Labour ‘concerned’ and brand promise of an apprenticeship guarantee a ‘deception’


Labour’s shadow apprenticeships minister has branded the prime minister’s “apprenticeship guarantee” proposal a “deception”.

Toby Perkins told FE Week he was “concerned” that young people were being given “false reassurance” by Boris Johnson at a time when they are facing “a very difficult job market”.

His comments come a day after Johnson told the nation during his coronavirus briefing that young people “should be guaranteed an apprenticeship” after warning of “many, many job losses” expected from the fallout of Covid-19.

The prime minister added that young people “in particular” are at the highest risk of losing their jobs or being unable to find work so “it is going to be vital that we guarantee apprenticeships for young people”.

His comments made headlines across the national media and has divided opinion across the FE sector, with some lauding the proposal while others are sceptical about its viability.

The idea of an apprenticeship “guarantee” originally came from education select committee chair Robert Halfon who tabled it Johnson during last week’s Liaison Committee hearing.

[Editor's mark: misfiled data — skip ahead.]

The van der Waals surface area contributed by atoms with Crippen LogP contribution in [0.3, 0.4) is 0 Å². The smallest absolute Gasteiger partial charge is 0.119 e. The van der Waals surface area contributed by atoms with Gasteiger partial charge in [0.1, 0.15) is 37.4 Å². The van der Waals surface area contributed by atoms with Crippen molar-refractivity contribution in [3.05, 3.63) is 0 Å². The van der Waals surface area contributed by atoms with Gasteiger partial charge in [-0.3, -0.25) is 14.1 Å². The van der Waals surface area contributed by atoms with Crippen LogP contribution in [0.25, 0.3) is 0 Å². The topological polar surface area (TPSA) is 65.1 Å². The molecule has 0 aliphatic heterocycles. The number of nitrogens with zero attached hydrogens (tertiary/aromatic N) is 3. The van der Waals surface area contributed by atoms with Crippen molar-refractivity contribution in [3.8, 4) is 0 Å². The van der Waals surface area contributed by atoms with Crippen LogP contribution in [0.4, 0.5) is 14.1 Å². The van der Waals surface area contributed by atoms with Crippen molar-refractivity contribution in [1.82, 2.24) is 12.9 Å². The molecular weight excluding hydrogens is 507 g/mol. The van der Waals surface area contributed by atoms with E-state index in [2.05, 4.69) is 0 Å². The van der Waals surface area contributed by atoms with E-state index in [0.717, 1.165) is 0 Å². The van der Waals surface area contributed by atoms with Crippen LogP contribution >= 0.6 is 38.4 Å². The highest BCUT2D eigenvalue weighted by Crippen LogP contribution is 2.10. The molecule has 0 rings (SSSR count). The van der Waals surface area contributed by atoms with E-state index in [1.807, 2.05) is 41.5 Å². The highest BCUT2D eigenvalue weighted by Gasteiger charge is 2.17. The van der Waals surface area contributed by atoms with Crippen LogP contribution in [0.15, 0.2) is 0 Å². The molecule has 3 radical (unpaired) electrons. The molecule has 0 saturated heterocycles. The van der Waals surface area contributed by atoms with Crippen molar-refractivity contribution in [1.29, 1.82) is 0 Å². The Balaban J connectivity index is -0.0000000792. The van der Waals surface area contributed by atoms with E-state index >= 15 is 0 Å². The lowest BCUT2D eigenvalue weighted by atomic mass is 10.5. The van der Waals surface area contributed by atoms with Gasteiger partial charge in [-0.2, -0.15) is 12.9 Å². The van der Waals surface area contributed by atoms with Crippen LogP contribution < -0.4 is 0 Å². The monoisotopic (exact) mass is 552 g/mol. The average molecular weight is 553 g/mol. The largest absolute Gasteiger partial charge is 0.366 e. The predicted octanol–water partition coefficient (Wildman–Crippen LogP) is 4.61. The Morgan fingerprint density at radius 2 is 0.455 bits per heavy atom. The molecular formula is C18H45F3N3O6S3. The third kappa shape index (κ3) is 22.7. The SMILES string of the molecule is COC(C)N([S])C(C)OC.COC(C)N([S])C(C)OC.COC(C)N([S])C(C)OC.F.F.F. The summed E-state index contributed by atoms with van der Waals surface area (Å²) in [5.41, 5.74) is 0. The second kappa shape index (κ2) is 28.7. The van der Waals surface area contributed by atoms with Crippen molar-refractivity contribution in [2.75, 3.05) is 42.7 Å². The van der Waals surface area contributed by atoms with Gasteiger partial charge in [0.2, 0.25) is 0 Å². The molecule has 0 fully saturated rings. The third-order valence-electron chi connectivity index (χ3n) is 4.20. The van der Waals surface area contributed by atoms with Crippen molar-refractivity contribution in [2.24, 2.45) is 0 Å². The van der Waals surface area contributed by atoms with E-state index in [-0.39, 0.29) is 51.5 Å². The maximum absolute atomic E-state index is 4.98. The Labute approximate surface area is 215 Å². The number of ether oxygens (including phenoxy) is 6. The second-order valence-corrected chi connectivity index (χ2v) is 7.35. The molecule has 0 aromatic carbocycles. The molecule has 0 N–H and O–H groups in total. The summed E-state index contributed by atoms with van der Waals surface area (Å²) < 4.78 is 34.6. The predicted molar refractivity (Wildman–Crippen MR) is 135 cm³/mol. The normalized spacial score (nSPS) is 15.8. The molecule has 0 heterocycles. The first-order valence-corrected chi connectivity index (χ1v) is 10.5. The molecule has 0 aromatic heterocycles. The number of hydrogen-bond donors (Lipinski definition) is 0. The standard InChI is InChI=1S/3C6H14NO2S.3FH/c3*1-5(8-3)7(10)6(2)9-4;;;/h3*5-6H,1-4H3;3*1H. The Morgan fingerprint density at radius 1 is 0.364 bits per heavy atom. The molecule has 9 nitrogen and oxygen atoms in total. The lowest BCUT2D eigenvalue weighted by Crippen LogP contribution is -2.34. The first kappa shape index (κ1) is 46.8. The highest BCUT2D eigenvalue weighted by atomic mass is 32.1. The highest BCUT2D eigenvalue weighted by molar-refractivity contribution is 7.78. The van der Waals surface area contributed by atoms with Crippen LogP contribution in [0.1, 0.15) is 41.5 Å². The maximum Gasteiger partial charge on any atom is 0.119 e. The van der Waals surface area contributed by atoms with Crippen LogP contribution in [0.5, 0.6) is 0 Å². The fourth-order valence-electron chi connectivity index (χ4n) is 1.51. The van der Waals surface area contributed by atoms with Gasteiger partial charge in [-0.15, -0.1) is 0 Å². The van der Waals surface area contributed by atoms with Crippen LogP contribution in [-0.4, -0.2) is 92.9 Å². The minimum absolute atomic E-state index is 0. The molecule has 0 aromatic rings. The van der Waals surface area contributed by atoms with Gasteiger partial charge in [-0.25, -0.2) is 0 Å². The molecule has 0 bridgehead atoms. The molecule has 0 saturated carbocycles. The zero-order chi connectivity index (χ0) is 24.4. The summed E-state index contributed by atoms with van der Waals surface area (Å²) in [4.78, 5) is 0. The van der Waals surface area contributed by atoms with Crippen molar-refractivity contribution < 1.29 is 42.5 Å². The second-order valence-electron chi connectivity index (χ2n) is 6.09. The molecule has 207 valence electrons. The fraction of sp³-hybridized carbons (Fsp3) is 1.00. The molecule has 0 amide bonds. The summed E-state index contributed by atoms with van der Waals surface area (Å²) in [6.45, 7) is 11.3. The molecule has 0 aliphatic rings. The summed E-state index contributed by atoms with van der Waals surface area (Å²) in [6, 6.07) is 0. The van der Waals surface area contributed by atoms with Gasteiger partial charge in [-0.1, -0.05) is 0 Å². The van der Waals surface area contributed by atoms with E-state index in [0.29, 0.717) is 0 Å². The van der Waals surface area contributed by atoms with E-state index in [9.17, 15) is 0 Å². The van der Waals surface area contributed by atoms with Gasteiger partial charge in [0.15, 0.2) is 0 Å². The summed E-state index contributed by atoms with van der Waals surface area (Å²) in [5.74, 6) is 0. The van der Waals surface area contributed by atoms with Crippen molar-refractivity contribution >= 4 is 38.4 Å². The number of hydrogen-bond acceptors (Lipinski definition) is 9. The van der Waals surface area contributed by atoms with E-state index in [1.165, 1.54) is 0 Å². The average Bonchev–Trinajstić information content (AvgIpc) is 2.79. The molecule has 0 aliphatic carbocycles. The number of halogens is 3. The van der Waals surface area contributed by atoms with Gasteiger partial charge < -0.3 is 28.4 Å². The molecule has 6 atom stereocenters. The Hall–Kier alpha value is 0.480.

It is not clear, however, exactly how an apprenticeship could be “guaranteed” and the government has so far stopped short of explaining how it would work or even if it is an official policy they are working on.

Perkins said: “I am very concerned that a deception is being performed here because the announcement as I understand it is that the government will fund the learning part of an apprenticeship, but we all know the most expensive part of employing an apprentice is paying their wages, and if the government aren’t offering to do that then this no way constitutes a ‘guarantee’.

“When young people who are facing potentially a very difficult job market are given false reassurance it really is most unfair. I’m calling on government be clear about what it is they are offering here and not to use words like ‘guarantee’ unless they genuinely are guaranteeing that young people will have an apprenticeship.”

The Department for Education has provided a statement in response to Johnson’s comments from yesterday, but it fails to reference the “apprenticeship guarantee”.

A spokesperson said: “Apprenticeships are an excellent way to get into a wide range of rewarding and valuable careers, and they will continue to play a vital role in delivering the high-quality skills employers need and that will support our economic recovery post Covid-19.

“We are looking at ensuring that we support employers, especially small businesses, to take on new apprentices this year and will provide further detail in due course.”

Halfon has today written for FE Week on why an apprenticeship guarantee is needed. Read it here.

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